In the UK alone, 367,000 people are diagnosed with cancer every year. This insight looks at how radiotherapy plans are devised and executed in a clinical setting, and at some of the companies filing patent applications in this area.
Insights: Electronic & Electrical Devices
The Paris Agreement on climate change entered into force in November 2016, with a goal of limiting global warming to below 2, preferably to 1.5 degrees Celsius – compared to pre-industrial levels. According to the International Energy Agency (IEA), CO2 emissions from aviation in 2019 equated to around 2.8% of global CO2 emissions from fossil fuel combustion. So, it’s probably no great surprise that there has been much research in recent years on ways to reduce the carbon footprint of the aviation sector.
Wearable technology has become increasingly prevalent in recent times – almost a third of UK consumers now own a fitness band or smartwatch – with adoption of these devices expected to continue to increase in the coming years. This blog take a look at three companies in the wearables industry – Garmin, Suunto, and Fitbit – their patent portfolios, and some of the IP-related challenges they have to face to ensure their products get protected.
There has been a lot of discussion in recent years around how the patent system can be applied to, and indeed may need to be adapted in light of, artificial intelligence and related technologies. Indeed, our previous blogs have covered everything from the basics of AI patentability to whether AI can be designated as an inventor. There are also a number of reports and ongoing reviews into the subject, with most of the attention focused on how the patent system can help AI. However, a report from the UK Intellectual Property Office (UKIPO) has turned that question around, and asked how AI can help the patent system.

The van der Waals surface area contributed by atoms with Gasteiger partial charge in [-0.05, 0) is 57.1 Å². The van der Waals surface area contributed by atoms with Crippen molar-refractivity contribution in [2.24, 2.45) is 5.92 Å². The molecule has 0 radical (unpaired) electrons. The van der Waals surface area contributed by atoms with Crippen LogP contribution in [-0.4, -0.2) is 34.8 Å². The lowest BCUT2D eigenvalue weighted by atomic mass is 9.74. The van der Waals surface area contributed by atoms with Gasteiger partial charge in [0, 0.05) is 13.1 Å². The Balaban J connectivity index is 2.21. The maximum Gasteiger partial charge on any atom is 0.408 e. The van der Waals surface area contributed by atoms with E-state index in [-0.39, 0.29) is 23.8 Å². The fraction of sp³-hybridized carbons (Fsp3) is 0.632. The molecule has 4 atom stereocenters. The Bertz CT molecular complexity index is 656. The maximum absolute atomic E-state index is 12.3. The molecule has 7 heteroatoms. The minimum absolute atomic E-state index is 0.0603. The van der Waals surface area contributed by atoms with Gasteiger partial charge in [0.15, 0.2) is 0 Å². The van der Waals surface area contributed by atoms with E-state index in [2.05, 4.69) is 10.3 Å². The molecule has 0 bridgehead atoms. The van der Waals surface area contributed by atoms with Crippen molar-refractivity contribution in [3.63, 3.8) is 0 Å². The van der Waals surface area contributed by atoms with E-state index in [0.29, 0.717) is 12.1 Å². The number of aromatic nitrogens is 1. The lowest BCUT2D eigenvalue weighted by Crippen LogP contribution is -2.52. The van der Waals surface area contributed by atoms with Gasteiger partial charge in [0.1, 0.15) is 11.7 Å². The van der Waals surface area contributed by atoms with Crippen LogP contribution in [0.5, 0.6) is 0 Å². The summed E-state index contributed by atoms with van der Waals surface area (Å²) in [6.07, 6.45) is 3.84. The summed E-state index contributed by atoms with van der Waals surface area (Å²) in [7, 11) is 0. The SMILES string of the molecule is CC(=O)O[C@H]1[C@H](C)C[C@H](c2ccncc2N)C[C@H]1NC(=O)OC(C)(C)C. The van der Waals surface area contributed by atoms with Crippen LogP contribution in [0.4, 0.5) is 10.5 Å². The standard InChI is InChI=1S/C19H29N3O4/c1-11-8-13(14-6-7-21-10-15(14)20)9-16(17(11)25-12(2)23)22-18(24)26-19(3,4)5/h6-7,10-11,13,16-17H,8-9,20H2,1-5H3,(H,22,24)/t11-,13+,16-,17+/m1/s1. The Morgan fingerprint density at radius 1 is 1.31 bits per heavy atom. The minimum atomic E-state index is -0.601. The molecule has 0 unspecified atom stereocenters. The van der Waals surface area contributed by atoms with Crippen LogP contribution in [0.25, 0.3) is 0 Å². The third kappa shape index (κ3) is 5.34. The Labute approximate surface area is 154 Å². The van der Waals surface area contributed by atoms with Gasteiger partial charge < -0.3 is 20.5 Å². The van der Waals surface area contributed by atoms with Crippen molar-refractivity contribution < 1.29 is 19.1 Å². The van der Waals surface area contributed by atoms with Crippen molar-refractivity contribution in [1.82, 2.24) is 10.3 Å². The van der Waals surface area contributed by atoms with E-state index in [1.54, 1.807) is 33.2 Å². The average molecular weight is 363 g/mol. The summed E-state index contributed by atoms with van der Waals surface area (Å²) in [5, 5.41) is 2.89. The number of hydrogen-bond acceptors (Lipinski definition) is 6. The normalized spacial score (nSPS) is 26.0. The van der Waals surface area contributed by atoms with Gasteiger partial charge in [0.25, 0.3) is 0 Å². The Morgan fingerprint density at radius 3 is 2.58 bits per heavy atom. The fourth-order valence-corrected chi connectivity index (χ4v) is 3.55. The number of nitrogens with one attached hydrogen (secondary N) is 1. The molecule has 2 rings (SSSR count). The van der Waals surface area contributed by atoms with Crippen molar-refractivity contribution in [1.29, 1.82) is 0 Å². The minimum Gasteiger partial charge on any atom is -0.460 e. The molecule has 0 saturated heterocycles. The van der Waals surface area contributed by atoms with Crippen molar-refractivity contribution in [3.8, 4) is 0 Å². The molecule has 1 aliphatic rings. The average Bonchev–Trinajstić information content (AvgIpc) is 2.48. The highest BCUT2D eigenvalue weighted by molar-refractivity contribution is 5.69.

Increasing focus is being directed to developing Li-ion battery technology, particularly in view of the expected surge in uptake of electric vehicles (EVs) in the near to short term. It is not hard to imagine a future where battery powered EVs have replaced many, if not all, of the internal combustion engines on our roads. However, a number of concerns arise when looking towards this battery powered future, and highlight the need for robust recycling practices and technologies.
The Internet of Things (IoT) is the idea that any object might be connected to the internet. Such objects could be elementary devices such sensors or actuators. Or they might be ‘smart’ versions of everyday devices, e.g. home appliances, electricity meters, or ‘wearables’. The internet connectivity allows all of these objects to interact either with each other or with servers. In some cases it provides improved functionality for the smart object. In other cases, benefits arise through the use of vast numbers of smart devices, feeding data to and from servers and other devices. Some commentators believe the IoT will totally revolutionise our lives, to the extent that it has been described as the 4th Industrial Revolution.
The Supreme Court decision in Unwired Planet and others ( UKSC 37) represents the culmination of a series of trials, begun in 2014, and involving several key players in the telecommunications industry
In a concerted effort to tackle climate change, countries around the world have proposed to ban conventional petrol and diesel cars within the next few decades, paving the way for an electric vehicle revolution. In our previous blog, The Future Of Automotive Powertrains, we found that in the realm of patents, car manufacturers favour batteries (and lots of them) to power their electric vehicles. In this blog we look at the capabilities and shortcomings of batteries and how fuel cell technology may yet play a part in powering our transport networks.